Hints 'n' Tips | Visual Arts

Simply Deceptive: Seeing colors and values with the eye and mind

This month we kick off a new series of articles by award-winning artist / instructor, John Hughes. Hughes has been teaching private plein air workshops each summer and a class on plein air painting at Salt Lake Community College for the past several years. He is a highly sought out instructor and painting demonstrator with a national following. The reason for this monthly column is, as Hughes puts it, “to help the aspiring artist, whether young or old, to get reliable information and learn basic procedures that are often hard to find in contemporary art curriculums.”

You have heard about something being deceptively simple, but how about simply deceptive? That is the topic of today’s discussion. In this case we are speaking of colors and values that are deceptive. And why are they deceptive? The answer lies in the way we perceive information, process it, categorize and understand it, all in the blink of an eye.

For one thing, the mind is slower than the eye in a sense, but the eye takes most of its direction from the mind. In slight of hand card tricks the magician relies on the mind of the viewer to supply wrong information based on past visual experience. In the same way, colors and values can be deceptive because the mind is ready to supply the wrong conclusions based on our past visual memory.

The way it works is that the mind is always making comparisons, whether we are conscious of it or not. These comparisons are made at lightning speed and are a way of dealing with copious amounts of visual information we are being bombarded with all the time. The mind develops a visual shorthand to help us get along in the world. This can be a strength or a weakness, depending on how you look at it.

It’s a strength in that a painting will “read” correctly from across the gallery if the visual relationships of the various forms match the viewer’s past visual experience. An example of this might be how a tree should look in relation to the sky with regard to shape, color, value and edge quality. But it can be a weakness when the mind tries to give an artist a visual shorthand for what they are seeing. When painting a scene the artist must understand color and value relationships unhampered by superfluous ingrained assumptions such as: trees are green, skies are blue, tree trunks are brown, rocks are gray. In reality these colors might need to be something entirely different in order to create a believable visual representation of the scene.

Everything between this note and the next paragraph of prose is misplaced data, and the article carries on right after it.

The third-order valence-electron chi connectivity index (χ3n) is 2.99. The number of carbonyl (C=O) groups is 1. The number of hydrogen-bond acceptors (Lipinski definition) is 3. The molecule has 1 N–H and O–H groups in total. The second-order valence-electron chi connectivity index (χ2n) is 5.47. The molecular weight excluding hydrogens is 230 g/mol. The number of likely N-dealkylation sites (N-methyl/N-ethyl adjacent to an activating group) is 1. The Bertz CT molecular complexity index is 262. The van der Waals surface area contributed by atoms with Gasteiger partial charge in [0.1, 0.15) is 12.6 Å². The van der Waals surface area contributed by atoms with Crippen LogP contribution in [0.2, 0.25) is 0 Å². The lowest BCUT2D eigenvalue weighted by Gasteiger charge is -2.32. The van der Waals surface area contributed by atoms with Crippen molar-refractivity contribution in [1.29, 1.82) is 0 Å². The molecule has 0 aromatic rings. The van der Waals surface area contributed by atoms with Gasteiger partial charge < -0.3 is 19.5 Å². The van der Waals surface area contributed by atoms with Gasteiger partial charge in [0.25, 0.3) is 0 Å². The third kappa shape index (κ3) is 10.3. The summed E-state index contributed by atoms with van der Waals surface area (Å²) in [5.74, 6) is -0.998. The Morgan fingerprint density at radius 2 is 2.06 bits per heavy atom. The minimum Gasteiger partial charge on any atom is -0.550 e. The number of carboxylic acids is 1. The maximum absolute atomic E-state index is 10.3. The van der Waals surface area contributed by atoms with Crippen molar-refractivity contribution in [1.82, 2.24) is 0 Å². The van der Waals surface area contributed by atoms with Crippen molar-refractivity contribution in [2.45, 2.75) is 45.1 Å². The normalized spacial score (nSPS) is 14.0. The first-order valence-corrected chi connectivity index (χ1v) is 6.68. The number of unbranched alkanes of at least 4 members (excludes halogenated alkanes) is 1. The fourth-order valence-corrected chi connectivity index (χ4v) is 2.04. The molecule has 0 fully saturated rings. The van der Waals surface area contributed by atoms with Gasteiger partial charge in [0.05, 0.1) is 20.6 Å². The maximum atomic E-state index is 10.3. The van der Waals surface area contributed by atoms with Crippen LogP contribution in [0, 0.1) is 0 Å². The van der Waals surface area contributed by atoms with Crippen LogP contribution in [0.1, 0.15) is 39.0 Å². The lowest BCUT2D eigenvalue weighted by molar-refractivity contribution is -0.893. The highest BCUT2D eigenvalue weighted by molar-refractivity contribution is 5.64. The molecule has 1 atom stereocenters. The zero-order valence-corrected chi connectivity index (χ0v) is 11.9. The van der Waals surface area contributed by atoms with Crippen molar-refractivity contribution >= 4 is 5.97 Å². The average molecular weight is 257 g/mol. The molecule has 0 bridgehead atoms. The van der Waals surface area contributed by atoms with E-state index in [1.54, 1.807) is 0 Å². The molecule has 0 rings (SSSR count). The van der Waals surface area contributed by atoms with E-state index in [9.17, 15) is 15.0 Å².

To do this, we as artists must re-think our mental perceptions and replace them with a whole new way of understanding. The study of visual relationships, based on an understanding of how light affects objects in space and how surrounding objects influence each other’s color and temperature is the key. As an example of this principle in nature, let’s use a rock out in the middle of a field on a sunny day. The rock may have a local color (that is, its basic color when not being affected by a strong light, such as the sun) on a gray day. But on a sunny day the rock is going to be strongly lit on one side with warm light, will have cool reflected light from the sky on the other side and will receive warm reflected light from the ground plane on the under side. This coupled with highlights on the sunny side and dark accents on the bottom where light is very low will produce warm and cool relationships that will speak painterly volumes. Now place the rock in a stream and you will have similar effects but must take into account the influence of reflected light from the water’s surface.

The bottom line here is, paint what you see and not what you know, at least not what you knew before you gained this new way of thinking. Remember, everything in the landscape will affect everything else in the landscape to one degree or another. When in doubt isolate a color/value to see and understand it’s deceptive truth. A small piece of neutral card stock with a tiny aperture the size of a pea works well here.

There is no sight without the mind and an artist will always have to rely on both the eye and the brain to create convincing visual representations of the natural world. But the mind that helps us get by in the world without overloading our senses must be retrained when our task becomes to create that world in a convincing and compelling matter on a two-dimensional surface.


John Hughes maintains a studio in Taylorsville and teaches at Salt Lake Community College and in private workshops. He is represented by Montgomery Lee Fine Art (Park City), Astoria Fine Art (Jackson Hole), Williams Fine Art (Salt Lake City) and Apple Frame Gallery (Bountiful).

All paintings by John Hughes


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